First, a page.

Scottish independence: Split may cost families £2k

Chancellor George Osborne with Chief Secretary Danny Alexander. Osborne will unveil the paper tomorrow in Aberdeen. Picture: Getty
Chancellor George Osborne with Chief Secretary Danny Alexander. Osborne will unveil the paper tomorrow in Aberdeen. Picture: Getty
Share this article
Have your say

SCOTLAND’s place in the UK will be worth billions of pounds in household incomes but this would be at risk under independence, the Treasury will claim in a flagship report this week.

A Treasury paper launched by George Osborne tomorrow will highlight what it calls a “border effect” in the UK which, it claims, will boost Scotland’s economic performance by £5 billion over the next 30 years.

The claim centres around suggestions that independence would weaken trade, labour migration and other economic links between Scotland and the rest of the UK.

Different regulations for business, a fragmented economy and the flow of trade between nations would all harm growth even without the existence of physical borders, the report says.

Scotland exported £36bn of goods and services to the rest of Britain in 2011, with imports of £49bn, the Treasury will say due to integrated markets. Exports from an independent Scotland to the UK could drop by 80 per cent over three decades, the Treasury will warn, even with free trade agreements.

Incomes in Scotland will rise by 4 per cent during the next 30 years, in an increase equivalent to £5bn, due to economic integration with the UK, it claims. The economic benefit, which the Treasury says equates to £2,000 per household in Scotland, would be at risk if Scots voted Yes in next year’s referendum.

Economic links between the United States and Canada are highlighted in the report with trade between the two nations 44 per cent lower than it could be due to their border.

Mr Osborne will unveil the Treasury paper during a visit to Aberdeen tomorrow.

The Treasury says that more than 40,000 people moved from Scotland to the rest of the UK in 2010-11, with a similar number going in the opposite direction.

The Treasury claims that the benefits of labour migration would be less under independence as it highlights the example of Germany and Austria, where it says the numbers are much lower due to the shared border.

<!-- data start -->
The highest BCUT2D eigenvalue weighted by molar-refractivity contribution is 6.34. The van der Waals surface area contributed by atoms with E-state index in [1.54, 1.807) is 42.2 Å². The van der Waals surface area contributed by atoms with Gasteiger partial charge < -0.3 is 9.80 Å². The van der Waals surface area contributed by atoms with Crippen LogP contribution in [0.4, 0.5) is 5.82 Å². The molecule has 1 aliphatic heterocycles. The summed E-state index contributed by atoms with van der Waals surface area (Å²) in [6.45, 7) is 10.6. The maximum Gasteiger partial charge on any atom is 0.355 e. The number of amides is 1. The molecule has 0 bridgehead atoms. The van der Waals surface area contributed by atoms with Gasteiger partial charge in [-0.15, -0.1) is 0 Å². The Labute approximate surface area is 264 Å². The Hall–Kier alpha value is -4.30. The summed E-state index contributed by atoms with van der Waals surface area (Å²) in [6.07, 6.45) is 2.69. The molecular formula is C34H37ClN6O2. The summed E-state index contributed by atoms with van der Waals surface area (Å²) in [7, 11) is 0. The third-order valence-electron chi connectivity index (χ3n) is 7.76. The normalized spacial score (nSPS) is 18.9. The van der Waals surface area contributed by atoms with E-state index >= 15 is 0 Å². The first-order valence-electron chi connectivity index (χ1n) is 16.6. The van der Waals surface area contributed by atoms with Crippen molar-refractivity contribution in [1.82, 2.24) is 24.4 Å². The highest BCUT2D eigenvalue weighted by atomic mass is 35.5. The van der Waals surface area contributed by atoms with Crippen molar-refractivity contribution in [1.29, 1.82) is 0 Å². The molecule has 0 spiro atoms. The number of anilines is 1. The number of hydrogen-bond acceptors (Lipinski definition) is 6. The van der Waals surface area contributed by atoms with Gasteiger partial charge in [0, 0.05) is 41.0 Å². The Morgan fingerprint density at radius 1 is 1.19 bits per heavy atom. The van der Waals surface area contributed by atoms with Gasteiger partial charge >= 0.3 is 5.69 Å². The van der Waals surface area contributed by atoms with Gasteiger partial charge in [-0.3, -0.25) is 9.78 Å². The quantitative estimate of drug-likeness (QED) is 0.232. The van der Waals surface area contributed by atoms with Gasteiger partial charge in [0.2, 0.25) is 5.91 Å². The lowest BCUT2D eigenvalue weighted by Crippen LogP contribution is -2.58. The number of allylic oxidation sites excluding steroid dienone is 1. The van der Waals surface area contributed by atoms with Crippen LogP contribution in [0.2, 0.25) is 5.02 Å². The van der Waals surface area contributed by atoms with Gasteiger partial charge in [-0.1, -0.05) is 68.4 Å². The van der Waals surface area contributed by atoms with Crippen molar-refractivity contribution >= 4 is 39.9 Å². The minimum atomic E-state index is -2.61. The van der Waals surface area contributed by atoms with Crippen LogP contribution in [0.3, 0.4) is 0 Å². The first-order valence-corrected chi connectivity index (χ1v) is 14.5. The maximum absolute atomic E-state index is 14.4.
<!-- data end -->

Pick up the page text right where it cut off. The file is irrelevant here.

The anti-independence Better Together campaign claimed the Treasury report showed that Scotland’s economy would be weaker in the event of a Yes vote.

A Better Together spokesman said: “Being part of the UK allows Scottish businesses to thrive.”

However, Deputy First Minister Nicola Sturgeon attacked the Treasury claims as she insisted that the policies of Westminster governments had harmed the living standards of Scots.

She said: “A majority of people in Scotland want to see economic decisions taken in Scotland for Scotland – not by Westminster.”

Key claims made in Treasury paper:

• £5bn - The amount Scotland’s place in UK is worth to incomes (£2,000 per household) in Scotland over next 30 years.

• £36bn - Scotland exports to UK in 2011, imported £49bn from UK in 2011. 80 per cent lower after 30 years, in the event of independence.

• 44% - Trade between the US and Canada lower due to border between them.

• 44,000 people moved from Scotland to the rest of the UK in 2010-11, 41,000 moved from the rest of the UK to Scotland that year.

Free childcare for more low-income parents

Free childcare will be extended to double the number of two-year-olds in families on low incomes, the Deputy Prime Minister has said.

The government has promised to bolster the handout which will be offered to 40 per cent of parents with two-year-olds next year.

It will be available to 260,000 toddlers and families earning less than £16,190 per year who receive working tax credits.

Adopted children, those in care and youngsters with a disability, or special educational needs, will also benefit from the changes to be brought in next September, Nick Clegg said.

Some 130,000 two-year-olds are currently eligible for free childcare, based on whether their family qualifies for free school meals or is cared for by a local authority.

“From today, if you’re a parent on a low income with a two-year old in the family you’ll qualify for up to 15 hours a week of free early education for your child,” Mr Clegg said.

“And from this time next year, we will extend that helping hand even further, doubling the number of youngsters getting a brighter start in life.”

The government has invested £534 million this year in childcare for two-year-olds.